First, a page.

Purchase this article with an account.
Yiming Lu, Jacopo Benedetti, Xincheng Yao; Light-Induced Length Shrinkage of Rod Photoreceptor Outer Segments. Trans. Vis. Sci. Tech. 2018;7(6):29. doi: https://doi.org/10.1167/tvst.7.6.29.
Download citation file:
© ARVO (1962-2015); The Authors (2016-present)
This study was designed to verify light-induced outer segment (OS) length shrinkage of rod photoreceptors and to characterize its anatomic source at disc-level resolution.
Frog (Rana pipiens) retinas were used for this study. Time-lapse light microscopy of freshly isolated OSs was employed to test transient rod OS changes at 10 ms temporal resolution. Histological light microscopy of dark- and light-adapted retinas was used to confirm light-induced rod OS length changes; and transmission electron microscopy (TEM) was used to quantify light-driven structural perturbation of rod OSs at disc level resolution.
Time-lapse light microscopy images verified transient length shrinking responses in freshly isolated rod OSs. Histological light microscopy images confirmed reduced rod OS lengths in light-adapted retinas, compared to that of dark-adapted retinas. TEM images disclosed shortened inter-disc distances in light-adapted retinas compared to dark-adapted retinas.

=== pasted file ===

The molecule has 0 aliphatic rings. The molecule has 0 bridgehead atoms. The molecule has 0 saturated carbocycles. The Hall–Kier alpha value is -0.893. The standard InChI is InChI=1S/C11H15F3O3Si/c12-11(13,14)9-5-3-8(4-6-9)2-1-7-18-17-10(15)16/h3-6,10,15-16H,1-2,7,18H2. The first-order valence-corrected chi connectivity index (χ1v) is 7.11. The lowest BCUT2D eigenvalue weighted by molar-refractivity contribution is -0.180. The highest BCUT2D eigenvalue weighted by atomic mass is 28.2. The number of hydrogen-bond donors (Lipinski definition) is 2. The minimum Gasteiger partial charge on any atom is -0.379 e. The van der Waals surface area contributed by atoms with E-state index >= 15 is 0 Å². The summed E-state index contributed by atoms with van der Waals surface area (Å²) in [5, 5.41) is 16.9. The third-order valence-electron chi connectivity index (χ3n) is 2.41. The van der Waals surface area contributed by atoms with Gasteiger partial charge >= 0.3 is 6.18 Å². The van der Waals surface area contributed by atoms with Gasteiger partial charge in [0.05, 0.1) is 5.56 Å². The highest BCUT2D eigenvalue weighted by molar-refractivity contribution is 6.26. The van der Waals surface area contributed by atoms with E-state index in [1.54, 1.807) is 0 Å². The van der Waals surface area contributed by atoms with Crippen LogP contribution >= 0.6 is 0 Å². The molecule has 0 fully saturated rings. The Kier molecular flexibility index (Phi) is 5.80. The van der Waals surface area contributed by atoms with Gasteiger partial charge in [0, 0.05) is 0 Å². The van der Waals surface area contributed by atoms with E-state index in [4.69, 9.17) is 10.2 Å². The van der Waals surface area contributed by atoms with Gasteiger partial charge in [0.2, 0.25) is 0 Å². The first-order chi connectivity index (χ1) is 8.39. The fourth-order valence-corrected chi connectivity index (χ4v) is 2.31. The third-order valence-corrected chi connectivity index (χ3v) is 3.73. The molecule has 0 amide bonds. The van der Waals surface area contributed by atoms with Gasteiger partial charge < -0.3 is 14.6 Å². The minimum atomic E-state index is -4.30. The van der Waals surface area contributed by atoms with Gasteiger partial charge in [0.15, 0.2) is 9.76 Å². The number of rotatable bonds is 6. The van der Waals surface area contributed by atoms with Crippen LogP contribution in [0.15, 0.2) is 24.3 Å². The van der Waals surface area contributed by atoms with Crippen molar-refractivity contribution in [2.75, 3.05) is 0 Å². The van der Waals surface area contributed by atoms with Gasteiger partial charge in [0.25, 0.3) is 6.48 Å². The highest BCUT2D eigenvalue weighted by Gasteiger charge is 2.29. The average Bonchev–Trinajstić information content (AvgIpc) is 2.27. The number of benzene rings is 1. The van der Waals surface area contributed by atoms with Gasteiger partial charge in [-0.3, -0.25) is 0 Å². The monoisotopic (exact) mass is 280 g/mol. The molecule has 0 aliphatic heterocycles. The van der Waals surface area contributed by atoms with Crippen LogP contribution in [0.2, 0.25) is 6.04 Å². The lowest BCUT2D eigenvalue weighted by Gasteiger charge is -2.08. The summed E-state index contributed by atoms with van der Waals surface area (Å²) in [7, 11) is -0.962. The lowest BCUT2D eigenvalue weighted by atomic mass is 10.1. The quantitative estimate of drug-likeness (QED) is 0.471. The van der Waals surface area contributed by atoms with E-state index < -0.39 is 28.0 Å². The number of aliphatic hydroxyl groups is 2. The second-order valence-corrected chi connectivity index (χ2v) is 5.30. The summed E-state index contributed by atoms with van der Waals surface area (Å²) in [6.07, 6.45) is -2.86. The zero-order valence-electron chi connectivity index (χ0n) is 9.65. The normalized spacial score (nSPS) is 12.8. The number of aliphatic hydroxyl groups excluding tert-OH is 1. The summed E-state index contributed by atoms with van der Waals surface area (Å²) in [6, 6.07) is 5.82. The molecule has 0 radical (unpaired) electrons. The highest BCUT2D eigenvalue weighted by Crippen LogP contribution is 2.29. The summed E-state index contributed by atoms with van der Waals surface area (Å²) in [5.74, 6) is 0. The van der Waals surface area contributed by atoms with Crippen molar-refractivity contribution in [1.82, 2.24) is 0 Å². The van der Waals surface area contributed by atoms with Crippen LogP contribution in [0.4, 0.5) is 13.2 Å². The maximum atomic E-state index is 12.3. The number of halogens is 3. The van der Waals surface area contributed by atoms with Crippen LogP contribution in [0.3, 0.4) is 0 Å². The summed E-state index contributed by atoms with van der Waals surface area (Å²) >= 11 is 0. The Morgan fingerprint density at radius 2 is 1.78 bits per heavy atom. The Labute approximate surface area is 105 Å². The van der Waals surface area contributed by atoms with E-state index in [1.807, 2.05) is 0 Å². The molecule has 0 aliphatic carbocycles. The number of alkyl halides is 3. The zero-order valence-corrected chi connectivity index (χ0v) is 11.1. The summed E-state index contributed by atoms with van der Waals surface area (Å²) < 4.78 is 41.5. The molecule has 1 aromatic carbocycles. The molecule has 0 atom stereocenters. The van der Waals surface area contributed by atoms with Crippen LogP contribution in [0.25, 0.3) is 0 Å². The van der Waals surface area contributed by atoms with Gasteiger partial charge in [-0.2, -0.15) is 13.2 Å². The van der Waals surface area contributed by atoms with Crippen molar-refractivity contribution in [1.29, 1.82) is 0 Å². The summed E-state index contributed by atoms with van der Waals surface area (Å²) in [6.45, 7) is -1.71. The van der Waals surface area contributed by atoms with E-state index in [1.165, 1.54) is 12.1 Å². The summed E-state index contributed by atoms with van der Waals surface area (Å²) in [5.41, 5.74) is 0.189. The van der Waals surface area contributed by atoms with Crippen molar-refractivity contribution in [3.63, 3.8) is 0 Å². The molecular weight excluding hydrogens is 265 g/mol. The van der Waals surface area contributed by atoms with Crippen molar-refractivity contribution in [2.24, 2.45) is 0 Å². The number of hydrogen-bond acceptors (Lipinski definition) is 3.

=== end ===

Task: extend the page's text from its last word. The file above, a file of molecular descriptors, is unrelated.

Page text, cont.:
Light-induced rod OS length shrinkage was confirmed using time-lapse light microscopy of isolated rod OSs and histological light microscopy of dark- and light-adapted retinas. TEM revealed that the rod OS length shrinkage was correlated to the light-driven decrease of the space between individual discs, not the disc thickness itself.
Light-induced transient rod response promises a noninvasive biomarker for early diagnosis of age-related macular degeneration and retinitis pigmentosa, in which the rod photoreceptors are known to be more vulnerable than cone photoreceptors.
This PDF is available to Subscribers Only